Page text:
2. Don't Let Them Hurt Your Children


On March 1, Barbara Jennings goes to pay her rent check of $445.22, leaving only $30 to withdraw from her account for other expenses. She reminds herself to call her brother Butch, now living in the house where she was raised; he had been living there for free since their father Maurice died, and the situation needs to be resolved between him and his five sisters. Barbara was the third in a family of ten children. She was never favored by either parent but took on many responsibilities to try to earn that favor. By the time she was twenty-eight in 1975, she had given birth to Nanette and Leslie, each by different men. In August of that year she met Cedric Gilliam, who had a criminal past as both a bank robber and drug dealer, but also a bachelor's degree in business. They started a relationship and in fall of 1976 she became pregnant with her third child. She told Cedric and said she thought it will be a boy. Cedric didn't care and told her to choose between the baby or him; she tried to get an abortion twice, but changed her mind each time. On July 24, 1977, Cedric Jennings was born; the fact that the baby was a boy still makes Barbara smile in the present day.

In the present day, Barbara is heading by bus to the Shaw neighborhood where the Scripture Cathedral is located, in which she and Cedric are members. When Cedric was three months old, she was taken to the Baltimore Armory to hear some Apostolic Pentecostals, where she first encountered Pastor C.L. Long. That night, she made two decisions: to always call her son by his middle name Lavar, and to spend every minute they can in the Scripture Church of Pastor Long's. Now the Church is a Cathedral and Pastor Long is Bishop Long, but he continues to ask for financial sacrifice from his parishioners. Barbara knows she is expected to donate twenty dollars that night and is ready to do so until the last minute, when she realizes she needs to cover her week's commute and food until Sunday's chicken dinner at the church. She gives ten dollars instead.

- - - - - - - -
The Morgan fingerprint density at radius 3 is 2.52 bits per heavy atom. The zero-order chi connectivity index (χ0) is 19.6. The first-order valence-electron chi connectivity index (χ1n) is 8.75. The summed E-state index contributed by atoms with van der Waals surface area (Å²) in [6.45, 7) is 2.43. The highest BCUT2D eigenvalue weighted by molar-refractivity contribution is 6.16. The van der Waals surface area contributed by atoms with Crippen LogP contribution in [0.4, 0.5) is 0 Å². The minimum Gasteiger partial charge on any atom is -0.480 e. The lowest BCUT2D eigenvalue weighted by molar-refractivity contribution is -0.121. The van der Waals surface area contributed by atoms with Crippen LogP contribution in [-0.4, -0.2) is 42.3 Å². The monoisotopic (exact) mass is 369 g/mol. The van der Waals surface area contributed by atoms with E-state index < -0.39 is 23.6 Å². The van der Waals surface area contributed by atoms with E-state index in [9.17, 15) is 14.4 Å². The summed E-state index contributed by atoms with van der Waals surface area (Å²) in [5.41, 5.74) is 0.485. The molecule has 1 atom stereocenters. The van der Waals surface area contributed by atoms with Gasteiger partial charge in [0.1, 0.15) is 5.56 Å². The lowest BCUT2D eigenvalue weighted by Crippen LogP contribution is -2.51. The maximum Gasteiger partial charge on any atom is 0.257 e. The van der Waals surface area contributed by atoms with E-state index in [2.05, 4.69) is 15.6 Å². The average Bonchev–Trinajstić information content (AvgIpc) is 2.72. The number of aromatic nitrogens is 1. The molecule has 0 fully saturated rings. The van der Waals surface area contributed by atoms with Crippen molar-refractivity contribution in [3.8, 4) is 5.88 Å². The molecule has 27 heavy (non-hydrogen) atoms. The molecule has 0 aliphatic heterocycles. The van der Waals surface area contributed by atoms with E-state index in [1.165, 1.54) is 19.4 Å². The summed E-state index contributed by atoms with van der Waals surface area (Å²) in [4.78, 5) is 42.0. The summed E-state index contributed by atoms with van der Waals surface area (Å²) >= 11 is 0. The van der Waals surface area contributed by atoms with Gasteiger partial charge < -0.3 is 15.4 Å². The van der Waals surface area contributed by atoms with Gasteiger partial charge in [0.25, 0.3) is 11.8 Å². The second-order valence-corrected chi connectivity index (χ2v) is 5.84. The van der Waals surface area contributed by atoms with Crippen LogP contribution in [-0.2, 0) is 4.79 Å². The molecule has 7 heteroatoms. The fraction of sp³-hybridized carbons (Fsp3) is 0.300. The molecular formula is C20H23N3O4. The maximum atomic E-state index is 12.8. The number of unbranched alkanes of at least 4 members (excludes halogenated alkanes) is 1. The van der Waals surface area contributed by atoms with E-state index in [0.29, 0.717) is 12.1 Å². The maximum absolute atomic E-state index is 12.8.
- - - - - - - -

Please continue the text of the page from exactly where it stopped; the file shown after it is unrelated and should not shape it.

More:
Raising Cedric, Barbara moved around a good deal, living on welfare until he was five so she can spend all her time with her son. When Cedric turned five, she prepared herself to return to work as he would start school. She also prepared Cedric by taking him around their neighborhood, pointing out all the drug dealers in a five block radius and further instructing him to come home straight from school, then call her at work when he did so. When Cedric was seven, Cedric Gilliam called and asked to see his son. Cedric Junior was thrilled to meet his father and enjoyed the relative luxury of Cedric Senior's life; but when he stole coins from his father's apartment that turned out to be rare coins paid in exchange for heroin, Cedric Junior was beaten badly. Several weeks later, Cedric Senior was arrested for heroin dealing and armed robbery, then sentenced to serve time at Lorton Correctional Institution. Desperate to save her son from a lifestyle like his father's, Barbara got an apartment she could not afford in Landover, Maryland, and was evicted six months later. After more moves and evictions, they wound up on V Street in the Southeast part of D.C., where they currently live.